Humanity Death Watch

Turns out dumb tattoos are laced with smart technology

Tattoo artist Meercat Van Hagar used inks laced with secret chemicals.

Tattoo artist Meercat Van Hagar used inks laced with secret chemicals.

A tattoo artist in Las Vegas has revealed that for the past nine years the federal government has been subsidizing her and others in the industry by supplying ink that tracks the psychosomatic predispositions of human beings.

Meercat Van Hagar, an 11-year professional whose Las Vegas Strip tattoo parlor is called The Mad Tatter, said that while people may sometimes choose laughable designs, her smart tattoos help to beautify humanity and keep America safe from terrorists and other psychopaths. “So those faux-hipster shade throwers who don’t understand what’s behind the art can just suck it.”

What’s behind the art is a clandestine campaign by the CIA. Tattoo ink such as Bloodline, Skin Candy and Eternal have been tainted with top-secret chemicals that seep through the skin and into the bloodstream. The process is called osmosocrania. The active ingredient in the chemical enters the brain and, in essence, starts taking notes.

‘Gotcha’ skin art serves national interests, says expert

“It’s like sending a microscopic Mike Wallace into your cranium,” says Kumar Haroldstein, a junior assistant associate professor at the University of California, Santa Cruz. “In just 60 minutes, the chemical absorbs all your predispositions. Then, every time you walk through a TSA full-body scanner at the airport, the information is sucked out and automatically entered into a national database.”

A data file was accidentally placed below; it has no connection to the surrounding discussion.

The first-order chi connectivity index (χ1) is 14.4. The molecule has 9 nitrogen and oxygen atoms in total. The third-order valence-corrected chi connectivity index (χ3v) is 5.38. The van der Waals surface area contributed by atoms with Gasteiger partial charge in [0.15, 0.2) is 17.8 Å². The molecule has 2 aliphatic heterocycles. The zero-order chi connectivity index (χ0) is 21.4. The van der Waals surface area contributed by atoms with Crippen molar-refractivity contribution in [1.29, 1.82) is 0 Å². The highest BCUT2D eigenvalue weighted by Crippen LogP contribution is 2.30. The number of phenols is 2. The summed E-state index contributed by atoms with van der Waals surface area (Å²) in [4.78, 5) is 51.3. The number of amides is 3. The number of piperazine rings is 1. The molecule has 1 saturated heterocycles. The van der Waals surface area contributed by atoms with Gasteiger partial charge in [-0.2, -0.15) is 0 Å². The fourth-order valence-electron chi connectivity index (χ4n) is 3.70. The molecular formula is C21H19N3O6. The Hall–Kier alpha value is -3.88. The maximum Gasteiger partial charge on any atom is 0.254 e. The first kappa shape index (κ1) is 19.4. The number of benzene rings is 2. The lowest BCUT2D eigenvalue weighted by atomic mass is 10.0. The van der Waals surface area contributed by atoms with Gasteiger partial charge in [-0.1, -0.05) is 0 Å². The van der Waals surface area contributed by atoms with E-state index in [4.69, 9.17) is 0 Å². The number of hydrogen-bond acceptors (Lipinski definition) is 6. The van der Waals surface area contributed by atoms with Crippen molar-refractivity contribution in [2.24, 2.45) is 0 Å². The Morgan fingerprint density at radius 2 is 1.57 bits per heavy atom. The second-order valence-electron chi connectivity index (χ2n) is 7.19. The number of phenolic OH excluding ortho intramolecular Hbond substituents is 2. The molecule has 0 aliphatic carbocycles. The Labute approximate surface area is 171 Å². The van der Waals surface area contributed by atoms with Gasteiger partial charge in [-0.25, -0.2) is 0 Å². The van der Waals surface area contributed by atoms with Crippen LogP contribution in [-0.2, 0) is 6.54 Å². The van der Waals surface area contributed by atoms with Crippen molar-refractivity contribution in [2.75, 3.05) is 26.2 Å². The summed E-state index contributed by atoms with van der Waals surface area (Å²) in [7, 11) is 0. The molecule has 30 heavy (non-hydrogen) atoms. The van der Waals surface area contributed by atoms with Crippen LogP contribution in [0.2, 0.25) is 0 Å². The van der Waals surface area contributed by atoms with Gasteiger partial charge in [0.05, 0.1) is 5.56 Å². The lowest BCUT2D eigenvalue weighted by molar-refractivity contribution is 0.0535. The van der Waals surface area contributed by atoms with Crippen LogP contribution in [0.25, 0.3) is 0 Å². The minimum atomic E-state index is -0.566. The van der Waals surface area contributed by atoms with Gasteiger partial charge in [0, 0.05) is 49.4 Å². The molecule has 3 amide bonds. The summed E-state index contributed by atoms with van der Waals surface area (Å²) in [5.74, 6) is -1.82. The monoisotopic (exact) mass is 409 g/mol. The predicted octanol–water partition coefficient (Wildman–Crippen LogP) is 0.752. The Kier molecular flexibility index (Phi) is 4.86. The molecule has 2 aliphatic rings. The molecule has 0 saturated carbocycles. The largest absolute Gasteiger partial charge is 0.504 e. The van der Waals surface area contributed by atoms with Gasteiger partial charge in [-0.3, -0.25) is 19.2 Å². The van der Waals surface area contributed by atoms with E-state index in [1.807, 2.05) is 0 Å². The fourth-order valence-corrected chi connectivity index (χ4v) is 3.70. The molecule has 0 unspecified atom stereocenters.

Haroldstein says the style of tattoo art is not a factor in the process, and that the design is barely taken into account when individuals are red-flagged by the system.

“It used to be that a ‘tramp stamp’ denoted a slutty woman, and ‘MOM in a heart’ was nearly always a guy in a bike gang,” he says. “Now we’re finding terrorists with Betty Boops, Dia de los Muertoses and spider webs on their shoulders.”

Haroldstein defends the campaign as a security measure that makes all Americans safer. He says that people who have tainted ink in their art sign waivers. Haroldstein admits, though, that most people who get tattoos are too drunk at the time to read or understand the waiver.

Photo credit: Nice Shorts by Tony Alter, licensed by CC 2.0

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